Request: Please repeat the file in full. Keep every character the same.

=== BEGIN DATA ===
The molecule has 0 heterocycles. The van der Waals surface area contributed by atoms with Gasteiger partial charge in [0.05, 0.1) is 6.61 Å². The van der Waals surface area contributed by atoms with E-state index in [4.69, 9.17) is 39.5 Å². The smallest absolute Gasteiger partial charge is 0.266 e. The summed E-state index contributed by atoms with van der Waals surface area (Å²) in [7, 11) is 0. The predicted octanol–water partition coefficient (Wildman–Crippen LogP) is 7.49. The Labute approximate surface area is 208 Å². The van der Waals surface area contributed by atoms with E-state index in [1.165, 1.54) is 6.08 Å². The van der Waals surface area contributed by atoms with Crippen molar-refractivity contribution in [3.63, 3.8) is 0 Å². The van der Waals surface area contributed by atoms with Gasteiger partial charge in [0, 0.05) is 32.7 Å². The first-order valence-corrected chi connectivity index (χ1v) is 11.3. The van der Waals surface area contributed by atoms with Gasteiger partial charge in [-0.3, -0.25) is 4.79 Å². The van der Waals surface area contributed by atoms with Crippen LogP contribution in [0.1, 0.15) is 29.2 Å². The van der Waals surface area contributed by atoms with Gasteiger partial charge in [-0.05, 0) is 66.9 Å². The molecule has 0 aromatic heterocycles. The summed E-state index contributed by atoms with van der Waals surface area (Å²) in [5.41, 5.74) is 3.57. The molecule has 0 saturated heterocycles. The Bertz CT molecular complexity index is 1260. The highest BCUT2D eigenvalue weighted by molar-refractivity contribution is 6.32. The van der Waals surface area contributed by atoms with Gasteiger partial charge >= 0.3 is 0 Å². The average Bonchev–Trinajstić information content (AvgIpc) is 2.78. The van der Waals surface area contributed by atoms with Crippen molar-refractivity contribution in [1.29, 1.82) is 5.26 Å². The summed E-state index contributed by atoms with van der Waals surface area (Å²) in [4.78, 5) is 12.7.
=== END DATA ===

The molecule has 0 heterocycles. The van der Waals surface area contributed by atoms with Gasteiger partial charge in [0.05, 0.1) is 6.61 Å². The van der Waals surface area contributed by atoms with E-state index in [4.69, 9.17) is 39.5 Å². The smallest absolute Gasteiger partial charge is 0.266 e. The summed E-state index contributed by atoms with van der Waals surface area (Å²) in [7, 11) is 0. The predicted octanol–water partition coefficient (Wildman–Crippen LogP) is 7.49. The Labute approximate surface area is 208 Å². The van der Waals surface area contributed by atoms with E-state index in [1.165, 1.54) is 6.08 Å². The van der Waals surface area contributed by atoms with Crippen molar-refractivity contribution in [3.63, 3.8) is 0 Å². The van der Waals surface area contributed by atoms with Gasteiger partial charge in [0, 0.05) is 32.7 Å². The first-order valence-corrected chi connectivity index (χ1v) is 11.3. The van der Waals surface area contributed by atoms with Gasteiger partial charge in [-0.3, -0.25) is 4.79 Å². The van der Waals surface area contributed by atoms with Crippen LogP contribution in [0.1, 0.15) is 29.2 Å². The van der Waals surface area contributed by atoms with Gasteiger partial charge in [-0.05, 0) is 66.9 Å². The molecule has 0 aromatic heterocycles. The summed E-state index contributed by atoms with van der Waals surface area (Å²) in [5.41, 5.74) is 3.57. The molecule has 0 saturated heterocycles. The Bertz CT molecular complexity index is 1260. The highest BCUT2D eigenvalue weighted by molar-refractivity contribution is 6.32. The van der Waals surface area contributed by atoms with Gasteiger partial charge >= 0.3 is 0 Å². The average Bonchev–Trinajstić information content (AvgIpc) is 2.78. The van der Waals surface area contributed by atoms with Crippen molar-refractivity contribution in [1.29, 1.82) is 5.26 Å². The summed E-state index contributed by atoms with van der Waals surface area (Å²) in [4.78, 5) is 12.7.